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Google has a lot of APIs, more than any other company we track. Perhaps as part of adding many APIs, the search giant also has to remove them from time to time. Recently the company has become more liberal in its platform pruning, with at least three separate announcements this year. Most recently Google dropped three more APIs, including the Google Buzz API.
It has been a long spell of “Operation Product Cleanup” at Google. Some of the high profile announcements like shutting down of the Google Translate API and the outrage have seen it being reframed as a paid version. Others, like Google Maps Flash, were not so lucky in the most recent round of API euthanasia.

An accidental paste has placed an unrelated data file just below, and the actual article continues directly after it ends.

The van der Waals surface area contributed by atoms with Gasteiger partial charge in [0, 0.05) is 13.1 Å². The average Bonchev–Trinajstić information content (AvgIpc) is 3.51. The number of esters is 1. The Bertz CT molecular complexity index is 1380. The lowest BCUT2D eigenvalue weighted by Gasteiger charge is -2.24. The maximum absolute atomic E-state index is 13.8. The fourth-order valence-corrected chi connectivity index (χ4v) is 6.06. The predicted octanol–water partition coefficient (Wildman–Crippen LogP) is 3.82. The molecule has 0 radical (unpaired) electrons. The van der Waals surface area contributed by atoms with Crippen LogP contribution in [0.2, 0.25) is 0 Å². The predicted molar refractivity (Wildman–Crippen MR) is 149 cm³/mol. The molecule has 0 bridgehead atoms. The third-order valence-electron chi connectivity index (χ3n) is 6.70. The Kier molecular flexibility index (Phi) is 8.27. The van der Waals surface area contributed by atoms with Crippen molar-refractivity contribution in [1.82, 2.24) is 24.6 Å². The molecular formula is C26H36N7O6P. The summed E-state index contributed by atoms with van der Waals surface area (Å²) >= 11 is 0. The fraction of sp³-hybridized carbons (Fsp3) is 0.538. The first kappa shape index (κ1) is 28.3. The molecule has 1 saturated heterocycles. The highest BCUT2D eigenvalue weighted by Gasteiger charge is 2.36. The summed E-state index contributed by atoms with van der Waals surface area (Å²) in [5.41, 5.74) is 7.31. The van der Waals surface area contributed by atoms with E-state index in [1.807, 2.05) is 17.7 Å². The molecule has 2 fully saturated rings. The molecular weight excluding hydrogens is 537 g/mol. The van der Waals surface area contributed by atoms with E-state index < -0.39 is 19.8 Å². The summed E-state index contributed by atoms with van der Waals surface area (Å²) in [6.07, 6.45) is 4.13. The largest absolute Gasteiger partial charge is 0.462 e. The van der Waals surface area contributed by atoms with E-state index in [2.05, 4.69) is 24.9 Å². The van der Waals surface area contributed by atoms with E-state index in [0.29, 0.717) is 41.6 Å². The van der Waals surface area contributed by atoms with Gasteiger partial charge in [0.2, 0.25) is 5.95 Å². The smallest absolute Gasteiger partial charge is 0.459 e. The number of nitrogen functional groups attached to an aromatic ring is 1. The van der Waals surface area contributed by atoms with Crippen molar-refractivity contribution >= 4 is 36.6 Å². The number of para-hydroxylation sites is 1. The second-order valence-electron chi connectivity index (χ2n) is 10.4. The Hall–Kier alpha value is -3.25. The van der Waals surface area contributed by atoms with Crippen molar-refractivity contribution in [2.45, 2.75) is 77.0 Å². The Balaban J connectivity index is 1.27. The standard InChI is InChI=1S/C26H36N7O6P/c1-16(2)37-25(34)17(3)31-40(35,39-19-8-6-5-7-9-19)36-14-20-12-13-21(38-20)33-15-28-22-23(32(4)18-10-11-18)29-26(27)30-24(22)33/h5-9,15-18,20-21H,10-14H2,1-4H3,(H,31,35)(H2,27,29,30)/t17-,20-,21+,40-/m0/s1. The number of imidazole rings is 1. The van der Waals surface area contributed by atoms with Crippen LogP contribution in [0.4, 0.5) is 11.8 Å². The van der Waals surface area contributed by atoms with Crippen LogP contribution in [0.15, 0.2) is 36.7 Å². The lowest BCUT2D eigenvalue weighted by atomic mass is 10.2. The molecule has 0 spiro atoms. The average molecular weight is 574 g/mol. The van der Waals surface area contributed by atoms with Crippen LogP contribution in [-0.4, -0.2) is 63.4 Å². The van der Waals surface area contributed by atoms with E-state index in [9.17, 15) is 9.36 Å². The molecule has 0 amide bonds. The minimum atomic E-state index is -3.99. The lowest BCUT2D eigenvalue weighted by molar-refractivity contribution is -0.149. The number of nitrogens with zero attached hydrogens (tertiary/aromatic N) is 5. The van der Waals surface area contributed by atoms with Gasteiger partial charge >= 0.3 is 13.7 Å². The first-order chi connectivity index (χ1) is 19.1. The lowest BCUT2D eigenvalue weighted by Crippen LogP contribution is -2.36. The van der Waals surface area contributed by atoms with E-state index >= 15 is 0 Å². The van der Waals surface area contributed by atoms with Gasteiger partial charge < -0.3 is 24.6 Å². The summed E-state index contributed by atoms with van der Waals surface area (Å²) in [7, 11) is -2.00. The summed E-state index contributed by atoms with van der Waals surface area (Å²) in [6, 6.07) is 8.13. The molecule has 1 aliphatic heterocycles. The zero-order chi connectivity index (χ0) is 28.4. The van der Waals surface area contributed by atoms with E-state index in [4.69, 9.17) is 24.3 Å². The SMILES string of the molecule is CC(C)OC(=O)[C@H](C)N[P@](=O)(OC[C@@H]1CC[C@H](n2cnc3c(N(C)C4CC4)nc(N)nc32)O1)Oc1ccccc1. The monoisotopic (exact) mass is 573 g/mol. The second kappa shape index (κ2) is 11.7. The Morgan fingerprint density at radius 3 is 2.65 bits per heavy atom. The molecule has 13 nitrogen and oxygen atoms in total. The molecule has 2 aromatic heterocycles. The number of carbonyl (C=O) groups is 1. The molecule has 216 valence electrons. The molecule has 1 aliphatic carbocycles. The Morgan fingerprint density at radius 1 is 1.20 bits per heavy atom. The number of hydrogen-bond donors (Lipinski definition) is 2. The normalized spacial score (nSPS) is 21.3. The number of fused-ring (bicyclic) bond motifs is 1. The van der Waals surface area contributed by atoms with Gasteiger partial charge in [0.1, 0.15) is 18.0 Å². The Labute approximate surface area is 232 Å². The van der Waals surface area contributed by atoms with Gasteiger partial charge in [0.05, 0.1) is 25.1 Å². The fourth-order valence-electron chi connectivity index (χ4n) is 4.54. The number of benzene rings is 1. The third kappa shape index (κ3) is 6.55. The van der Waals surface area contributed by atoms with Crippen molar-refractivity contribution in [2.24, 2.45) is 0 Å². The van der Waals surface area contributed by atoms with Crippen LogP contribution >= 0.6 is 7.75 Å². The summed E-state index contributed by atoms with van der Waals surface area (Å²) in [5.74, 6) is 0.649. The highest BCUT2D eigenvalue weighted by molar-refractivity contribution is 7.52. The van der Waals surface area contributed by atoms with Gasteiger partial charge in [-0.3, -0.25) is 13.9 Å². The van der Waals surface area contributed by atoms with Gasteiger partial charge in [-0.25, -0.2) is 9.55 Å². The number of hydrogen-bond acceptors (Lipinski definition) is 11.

This week Google announced that it will discontinue development on some of its services, and in some instances, discontinue the services all together. According to the Google Code Blog, Jaiku, Dodgeball, and Mashup Editor will be affected by this decision; in addition, Google Video will no longer support uploads and Google Notebook will cease to accept new signups. The blogosphere has been abuzz with the news, and there are mixed reactions to the decision, although it seems like the general consensus is that Google trimmed its efforts on services that had either stalled, were redundant, or had failed to capture sufficient market share to make them worthwhile web properties. ReadWriteWeb, TechCrunch, Search Engine Land, Mashable, and CNET all have additional information on Google's news.